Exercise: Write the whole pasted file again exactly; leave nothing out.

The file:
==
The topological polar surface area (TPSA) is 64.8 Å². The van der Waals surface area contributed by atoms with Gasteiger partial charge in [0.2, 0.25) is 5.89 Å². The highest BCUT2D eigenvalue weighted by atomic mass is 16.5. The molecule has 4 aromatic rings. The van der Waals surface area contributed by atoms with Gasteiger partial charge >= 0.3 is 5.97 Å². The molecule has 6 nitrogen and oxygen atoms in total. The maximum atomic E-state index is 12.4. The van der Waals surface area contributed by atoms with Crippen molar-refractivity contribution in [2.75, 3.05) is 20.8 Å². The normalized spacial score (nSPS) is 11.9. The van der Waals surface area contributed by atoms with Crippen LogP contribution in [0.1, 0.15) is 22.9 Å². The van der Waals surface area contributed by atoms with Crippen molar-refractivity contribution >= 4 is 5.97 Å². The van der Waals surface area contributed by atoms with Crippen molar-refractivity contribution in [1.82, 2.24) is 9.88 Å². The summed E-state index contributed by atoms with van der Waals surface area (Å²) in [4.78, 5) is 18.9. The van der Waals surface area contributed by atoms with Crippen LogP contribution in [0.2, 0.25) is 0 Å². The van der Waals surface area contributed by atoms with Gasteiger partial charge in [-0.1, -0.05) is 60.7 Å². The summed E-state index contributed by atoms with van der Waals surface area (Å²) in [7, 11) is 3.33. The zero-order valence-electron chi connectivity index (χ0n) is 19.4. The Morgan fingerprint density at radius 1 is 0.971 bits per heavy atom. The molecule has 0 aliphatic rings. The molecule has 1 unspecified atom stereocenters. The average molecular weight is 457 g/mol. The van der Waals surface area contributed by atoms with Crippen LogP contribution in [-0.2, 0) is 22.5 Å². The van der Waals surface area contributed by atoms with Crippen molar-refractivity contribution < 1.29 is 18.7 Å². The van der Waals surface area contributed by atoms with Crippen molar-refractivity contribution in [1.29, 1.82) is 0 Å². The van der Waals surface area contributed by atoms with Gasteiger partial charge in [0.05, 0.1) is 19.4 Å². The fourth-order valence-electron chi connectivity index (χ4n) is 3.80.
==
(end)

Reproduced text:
The topological polar surface area (TPSA) is 64.8 Å². The van der Waals surface area contributed by atoms with Gasteiger partial charge in [0.2, 0.25) is 5.89 Å². The highest BCUT2D eigenvalue weighted by atomic mass is 16.5. The molecule has 4 aromatic rings. The van der Waals surface area contributed by atoms with Gasteiger partial charge >= 0.3 is 5.97 Å². The molecule has 6 nitrogen and oxygen atoms in total. The maximum atomic E-state index is 12.4. The van der Waals surface area contributed by atoms with Crippen molar-refractivity contribution in [2.75, 3.05) is 20.8 Å². The normalized spacial score (nSPS) is 11.9. The van der Waals surface area contributed by atoms with Crippen LogP contribution in [0.1, 0.15) is 22.9 Å². The van der Waals surface area contributed by atoms with Crippen molar-refractivity contribution >= 4 is 5.97 Å². The van der Waals surface area contributed by atoms with Crippen molar-refractivity contribution in [1.82, 2.24) is 9.88 Å². The summed E-state index contributed by atoms with van der Waals surface area (Å²) in [4.78, 5) is 18.9. The van der Waals surface area contributed by atoms with Crippen LogP contribution in [0.2, 0.25) is 0 Å². The van der Waals surface area contributed by atoms with Gasteiger partial charge in [-0.1, -0.05) is 60.7 Å². The summed E-state index contributed by atoms with van der Waals surface area (Å²) in [7, 11) is 3.33. The zero-order valence-electron chi connectivity index (χ0n) is 19.4. The Morgan fingerprint density at radius 1 is 0.971 bits per heavy atom. The molecule has 0 aliphatic rings. The molecule has 1 unspecified atom stereocenters. The average molecular weight is 457 g/mol. The van der Waals surface area contributed by atoms with Crippen LogP contribution in [-0.2, 0) is 22.5 Å². The van der Waals surface area contributed by atoms with Crippen molar-refractivity contribution < 1.29 is 18.7 Å². The van der Waals surface area contributed by atoms with Crippen molar-refractivity contribution in [1.29, 1.82) is 0 Å². The van der Waals surface area contributed by atoms with Gasteiger partial charge in [0.05, 0.1) is 19.4 Å². The fourth-order valence-electron chi connectivity index (χ4n) is 3.80.